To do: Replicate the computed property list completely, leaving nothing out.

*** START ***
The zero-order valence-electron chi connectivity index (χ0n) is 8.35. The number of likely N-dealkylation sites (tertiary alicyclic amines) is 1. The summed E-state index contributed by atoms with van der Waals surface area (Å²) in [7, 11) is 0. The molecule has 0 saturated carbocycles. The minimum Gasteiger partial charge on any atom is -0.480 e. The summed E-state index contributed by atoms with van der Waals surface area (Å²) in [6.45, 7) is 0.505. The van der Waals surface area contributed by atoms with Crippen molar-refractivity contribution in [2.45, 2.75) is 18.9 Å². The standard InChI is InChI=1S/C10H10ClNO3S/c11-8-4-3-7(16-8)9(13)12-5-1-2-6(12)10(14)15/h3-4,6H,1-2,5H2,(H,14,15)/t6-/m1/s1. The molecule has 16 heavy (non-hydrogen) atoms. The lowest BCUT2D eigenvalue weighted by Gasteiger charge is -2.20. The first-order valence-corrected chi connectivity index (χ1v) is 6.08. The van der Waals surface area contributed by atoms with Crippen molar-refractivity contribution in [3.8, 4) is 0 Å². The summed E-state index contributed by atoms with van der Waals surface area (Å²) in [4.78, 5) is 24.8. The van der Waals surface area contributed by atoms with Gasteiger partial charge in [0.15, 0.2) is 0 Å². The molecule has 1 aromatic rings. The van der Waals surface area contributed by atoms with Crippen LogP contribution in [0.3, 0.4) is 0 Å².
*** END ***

The zero-order valence-electron chi connectivity index (χ0n) is 8.35. The number of likely N-dealkylation sites (tertiary alicyclic amines) is 1. The summed E-state index contributed by atoms with van der Waals surface area (Å²) in [7, 11) is 0. The molecule has 0 saturated carbocycles. The minimum Gasteiger partial charge on any atom is -0.480 e. The summed E-state index contributed by atoms with van der Waals surface area (Å²) in [6.45, 7) is 0.505. The van der Waals surface area contributed by atoms with Crippen molar-refractivity contribution in [2.45, 2.75) is 18.9 Å². The standard InChI is InChI=1S/C10H10ClNO3S/c11-8-4-3-7(16-8)9(13)12-5-1-2-6(12)10(14)15/h3-4,6H,1-2,5H2,(H,14,15)/t6-/m1/s1. The molecule has 16 heavy (non-hydrogen) atoms. The lowest BCUT2D eigenvalue weighted by Gasteiger charge is -2.20. The first-order valence-corrected chi connectivity index (χ1v) is 6.08. The van der Waals surface area contributed by atoms with Crippen molar-refractivity contribution in [3.8, 4) is 0 Å². The summed E-state index contributed by atoms with van der Waals surface area (Å²) in [4.78, 5) is 24.8. The van der Waals surface area contributed by atoms with Gasteiger partial charge in [0.15, 0.2) is 0 Å². The molecule has 1 aromatic rings. The van der Waals surface area contributed by atoms with Crippen LogP contribution in [0.3, 0.4) is 0 Å².